We understand that Mr. McNamara is currently concentrating on a strategy whereby the study committee would be created by a resolution which would be offered immediately after submission of an exclusion resolution. This resolution could take the form of an amendment to the exclusion resolution or it could be presented as a separate resolution coupled with a motion for priority in voting. Assuming majority support for this resolution, we would not anticipate a serious procedural problem over such issues as voting priority.

We intend to support this strategy.

We are also considering other strategies which could result in the creation of a study committee without public debate or a vote on the question. One such strategy would have the Chairman of the annual meetings, Mr. Ali Wardhana of Indonesia, rule, provided there was no objection from the floor, that the complexity of the representation question requires it to be submitted to a study committee. Alternatively, he could refer the matter to the Joint Procedures Committee, which might then recommend creation of a study committee. The Chairman would then attempt to have the Committee’s report accepted without objection. Of course, a PRC supporter could challenge either the ruling of [Page 1042]the Chairman or the report of the Procedures Committee, and thus precipitate a vote on the question.

Although it is possible that circumstances may change by the time of the annual meetings, our soundings lead us to believe currently that an alternative form of counter-resolution, proposing that the question be shelved until the PRC expresses an intention to assume the obligations of membership, would have significantly less chance of success than the study committee proposal.

Against this background, we intend to take the following specific actions in the coming weeks before the annual meetings:

We will maintain close contact with Mr. McNamara and Mr. Schweitzer to learn the results of their further discussions with Executive Directors.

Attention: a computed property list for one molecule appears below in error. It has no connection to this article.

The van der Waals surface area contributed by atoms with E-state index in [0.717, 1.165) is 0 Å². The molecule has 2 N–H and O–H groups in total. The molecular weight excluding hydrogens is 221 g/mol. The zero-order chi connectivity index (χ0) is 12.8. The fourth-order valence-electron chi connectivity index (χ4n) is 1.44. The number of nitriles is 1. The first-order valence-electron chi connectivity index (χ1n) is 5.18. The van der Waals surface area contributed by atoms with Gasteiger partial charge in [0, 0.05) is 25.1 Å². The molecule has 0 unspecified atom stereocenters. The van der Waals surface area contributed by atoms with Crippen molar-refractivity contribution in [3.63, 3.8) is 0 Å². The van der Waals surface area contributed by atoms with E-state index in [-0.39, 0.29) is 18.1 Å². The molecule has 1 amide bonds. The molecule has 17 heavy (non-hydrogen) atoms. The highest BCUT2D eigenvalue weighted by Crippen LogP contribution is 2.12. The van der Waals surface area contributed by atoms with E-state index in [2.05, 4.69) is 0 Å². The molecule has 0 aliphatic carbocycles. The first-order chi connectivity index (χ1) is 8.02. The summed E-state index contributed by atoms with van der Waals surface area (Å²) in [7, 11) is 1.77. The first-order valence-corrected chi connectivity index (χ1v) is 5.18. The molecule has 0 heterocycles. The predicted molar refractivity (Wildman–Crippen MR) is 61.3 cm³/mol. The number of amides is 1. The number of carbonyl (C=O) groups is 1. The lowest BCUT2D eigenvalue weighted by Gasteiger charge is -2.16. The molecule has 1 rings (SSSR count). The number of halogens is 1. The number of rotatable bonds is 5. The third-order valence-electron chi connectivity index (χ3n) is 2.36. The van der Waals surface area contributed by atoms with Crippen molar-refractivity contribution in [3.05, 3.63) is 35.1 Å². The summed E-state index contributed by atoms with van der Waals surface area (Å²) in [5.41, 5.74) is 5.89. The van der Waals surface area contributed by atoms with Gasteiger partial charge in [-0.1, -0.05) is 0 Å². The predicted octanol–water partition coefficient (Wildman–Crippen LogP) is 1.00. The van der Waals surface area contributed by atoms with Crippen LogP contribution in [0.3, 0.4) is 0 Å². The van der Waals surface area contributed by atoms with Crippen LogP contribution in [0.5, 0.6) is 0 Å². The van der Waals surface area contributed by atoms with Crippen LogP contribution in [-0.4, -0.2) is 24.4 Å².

We will follow on our already established contacts in key capitals to ascertain the exact degree of support of these governments for the various proposals.
We will approach Chairman Wardhana to explore his own feelings and discuss procedural tactics.
In the event a counter-resolution is required, we would prepare for this and, if necessary, the U.S. would offer it, although we would support Mr. McNamara’s efforts to get a “neutral” country to take on this task.
Assuming success in forming a committee, we would be prepared in advance to deal with the question of its composition.

We will continue to keep you apprised of the situation as it develops.4

  • U. Alexis Johnson
  • Paul A. Volcker
  1. Source: National Archives, Nixon Presidential Materials, NSC Files, Box 523, Country Files, Far East, China, Vol. XI. Secret.
  2. See footnote 5, Document 237.
  3. IMF from 1963 to 1973.
  4. Froebe prepared an action memorandum on this issue for Kissinger on August 31, which included a memorandum to the President for Kissinger’s signature. Apparently the memorandum was not forwarded to Nixon. (National Archives, Nixon Presidential Materials, NSC Files, Box 523, Country Files, Far East, China, Vol. XI) The attached NSC Correspondence Profile sheet contains the notation: “No further action necessary,” dated September 21. On October 19 Rogers wrote to the President that “To the surprise of many observers, no challenge was raised to the Republic of China at the World Bank/IMF Annual Meetings on September 25–29.” Rogers noted that they had persuaded the ROC to “lower its profile in the World Bank and IMF.” He added that the Department of State had contacted key member governments and obtained support for a counter-resolution to refer the China issue to the Executive Directors. He concluded: “Knowledge of our strength may have discouraged Peking and its friends from raising the issue.” (Ibid.) In an October 25 memorandum to Davis, Hormats noted that the President was already aware of these facts through other memoranda, and that the Rogers memorandum need not be forwarded to him. (Ibid.)